Constables, peace officers, familiar under the laws of Virginia, holding, in relation to justices of the peace, a rank similar to that of sheriff, with respect to the courts, were" recognised; and their duties and fees regulated, by an act of this session; which has shared the common fate of frequent amendment. Had those so called been real amendments of the laws, although indicating great ignorance, or inattention in their original formation—yet the legal code of Kentucky, should long since have been the most perfect in the universe. But alterations, are not necessarily improvements. And it frequently happened, that the amendment made the law worse, instead of better—perplexed, what it professed to explain— was the mere effect of the change of members from year to year—or it suited some individual member—or it had been promised to some influential man, in the course of an electioneering canvass for a seat in the legislature.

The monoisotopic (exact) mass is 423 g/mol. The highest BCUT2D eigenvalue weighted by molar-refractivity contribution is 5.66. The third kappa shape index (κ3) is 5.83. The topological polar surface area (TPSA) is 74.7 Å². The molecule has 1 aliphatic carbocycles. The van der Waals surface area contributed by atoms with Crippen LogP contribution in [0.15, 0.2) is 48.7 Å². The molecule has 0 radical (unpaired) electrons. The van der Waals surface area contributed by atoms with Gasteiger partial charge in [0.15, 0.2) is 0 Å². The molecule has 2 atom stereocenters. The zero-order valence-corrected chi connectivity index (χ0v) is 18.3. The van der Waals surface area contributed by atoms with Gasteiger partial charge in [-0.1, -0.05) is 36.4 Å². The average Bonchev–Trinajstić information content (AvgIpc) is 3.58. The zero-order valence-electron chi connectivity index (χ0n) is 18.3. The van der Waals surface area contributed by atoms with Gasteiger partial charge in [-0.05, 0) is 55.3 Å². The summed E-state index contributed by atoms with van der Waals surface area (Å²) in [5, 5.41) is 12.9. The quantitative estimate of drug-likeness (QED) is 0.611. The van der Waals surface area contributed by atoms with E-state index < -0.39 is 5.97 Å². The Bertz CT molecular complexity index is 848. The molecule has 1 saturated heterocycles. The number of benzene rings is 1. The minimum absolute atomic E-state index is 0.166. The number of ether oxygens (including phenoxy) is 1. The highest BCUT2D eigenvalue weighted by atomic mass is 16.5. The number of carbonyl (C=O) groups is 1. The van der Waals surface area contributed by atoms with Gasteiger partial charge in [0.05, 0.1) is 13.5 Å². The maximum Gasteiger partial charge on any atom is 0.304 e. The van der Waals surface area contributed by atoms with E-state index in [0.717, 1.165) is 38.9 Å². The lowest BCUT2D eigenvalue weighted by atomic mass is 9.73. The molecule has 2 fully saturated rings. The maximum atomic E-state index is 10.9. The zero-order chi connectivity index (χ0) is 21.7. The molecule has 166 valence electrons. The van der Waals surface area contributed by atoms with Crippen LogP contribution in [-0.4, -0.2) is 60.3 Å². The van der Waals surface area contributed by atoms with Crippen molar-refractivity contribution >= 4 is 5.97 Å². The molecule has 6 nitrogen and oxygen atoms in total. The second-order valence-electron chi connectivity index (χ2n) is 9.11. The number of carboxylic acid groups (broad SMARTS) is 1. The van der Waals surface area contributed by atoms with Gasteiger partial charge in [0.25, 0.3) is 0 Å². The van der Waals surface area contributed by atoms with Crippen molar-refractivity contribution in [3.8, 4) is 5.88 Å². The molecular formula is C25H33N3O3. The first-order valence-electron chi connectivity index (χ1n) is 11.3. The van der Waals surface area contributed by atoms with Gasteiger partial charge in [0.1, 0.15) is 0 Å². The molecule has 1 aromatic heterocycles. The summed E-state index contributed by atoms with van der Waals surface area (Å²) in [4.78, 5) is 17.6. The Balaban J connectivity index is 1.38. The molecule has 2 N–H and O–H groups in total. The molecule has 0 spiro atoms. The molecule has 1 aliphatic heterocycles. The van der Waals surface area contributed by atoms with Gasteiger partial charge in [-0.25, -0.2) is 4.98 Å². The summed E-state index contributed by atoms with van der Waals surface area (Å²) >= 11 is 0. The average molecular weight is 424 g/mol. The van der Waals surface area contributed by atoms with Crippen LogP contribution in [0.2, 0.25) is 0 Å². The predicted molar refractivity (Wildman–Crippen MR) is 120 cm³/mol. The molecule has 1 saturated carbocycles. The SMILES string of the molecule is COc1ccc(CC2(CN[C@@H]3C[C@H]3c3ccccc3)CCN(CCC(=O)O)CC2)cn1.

The governor, by and with the advice of the senate, had the appointment of constables under the constitution, until 1799; when by law the appointment was vested in the county courts, respectively; which is believed to have been entirely repugnant to the constitution: although the journal exhibits no evidence of a veto, by the governor. In the preceding year an act had passed, to reduce into one the several acts con^arming constables.

A new county was formed out of parts of Lincoln and Nelson, to take effect from and after the first day of January, 1793, by the name of Green: "beginning on Green river, opposite the mouth of Little Barren river; thence a straight line such a course as will strike a point on the dividing ridge between Lynn camp, and Brush creek, a west course from Skegg's station on Brush creek; thence a straight line to the southwest corner of Washington county; thence along the same to the line of Lincoln county; thence west with the same to Green river; thence a line south forty-five degrees east to the Carolina boundary; thence with the same to Logan county line; thence withthe Logan county line to the Elk lick, on Little Barren river; thence down the said river to the beginning.''